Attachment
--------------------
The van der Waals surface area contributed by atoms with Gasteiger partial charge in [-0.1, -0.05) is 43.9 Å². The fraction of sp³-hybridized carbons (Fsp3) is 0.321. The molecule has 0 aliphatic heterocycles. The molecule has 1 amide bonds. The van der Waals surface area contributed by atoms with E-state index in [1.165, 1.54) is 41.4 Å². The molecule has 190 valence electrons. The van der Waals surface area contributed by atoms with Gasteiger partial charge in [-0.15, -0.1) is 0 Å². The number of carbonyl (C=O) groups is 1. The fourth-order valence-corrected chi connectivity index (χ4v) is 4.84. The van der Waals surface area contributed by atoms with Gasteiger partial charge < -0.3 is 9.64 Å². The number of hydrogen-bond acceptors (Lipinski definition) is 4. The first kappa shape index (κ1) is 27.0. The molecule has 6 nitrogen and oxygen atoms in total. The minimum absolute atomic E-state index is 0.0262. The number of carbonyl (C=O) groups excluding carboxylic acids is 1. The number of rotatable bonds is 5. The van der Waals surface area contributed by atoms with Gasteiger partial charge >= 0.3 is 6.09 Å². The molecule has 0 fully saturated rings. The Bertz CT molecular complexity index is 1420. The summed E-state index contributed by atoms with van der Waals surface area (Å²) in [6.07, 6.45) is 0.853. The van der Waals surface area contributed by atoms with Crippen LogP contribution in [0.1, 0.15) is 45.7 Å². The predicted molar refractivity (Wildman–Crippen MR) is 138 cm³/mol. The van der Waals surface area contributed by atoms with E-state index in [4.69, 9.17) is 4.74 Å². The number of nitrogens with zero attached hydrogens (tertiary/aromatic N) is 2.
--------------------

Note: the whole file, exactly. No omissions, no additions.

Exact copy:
The van der Waals surface area contributed by atoms with Gasteiger partial charge in [-0.1, -0.05) is 43.9 Å². The fraction of sp³-hybridized carbons (Fsp3) is 0.321. The molecule has 0 aliphatic heterocycles. The molecule has 1 amide bonds. The van der Waals surface area contributed by atoms with E-state index in [1.165, 1.54) is 41.4 Å². The molecule has 190 valence electrons. The van der Waals surface area contributed by atoms with Gasteiger partial charge in [-0.15, -0.1) is 0 Å². The number of carbonyl (C=O) groups is 1. The fourth-order valence-corrected chi connectivity index (χ4v) is 4.84. The van der Waals surface area contributed by atoms with Gasteiger partial charge < -0.3 is 9.64 Å². The number of hydrogen-bond acceptors (Lipinski definition) is 4. The first kappa shape index (κ1) is 27.0. The molecule has 6 nitrogen and oxygen atoms in total. The minimum absolute atomic E-state index is 0.0262. The number of carbonyl (C=O) groups excluding carboxylic acids is 1. The number of rotatable bonds is 5. The van der Waals surface area contributed by atoms with Gasteiger partial charge >= 0.3 is 6.09 Å². The molecule has 0 fully saturated rings. The Bertz CT molecular complexity index is 1420. The summed E-state index contributed by atoms with van der Waals surface area (Å²) in [6.07, 6.45) is 0.853. The van der Waals surface area contributed by atoms with Crippen LogP contribution in [0.1, 0.15) is 45.7 Å². The predicted molar refractivity (Wildman–Crippen MR) is 138 cm³/mol. The van der Waals surface area contributed by atoms with E-state index in [4.69, 9.17) is 4.74 Å². The number of nitrogens with zero attached hydrogens (tertiary/aromatic N) is 2.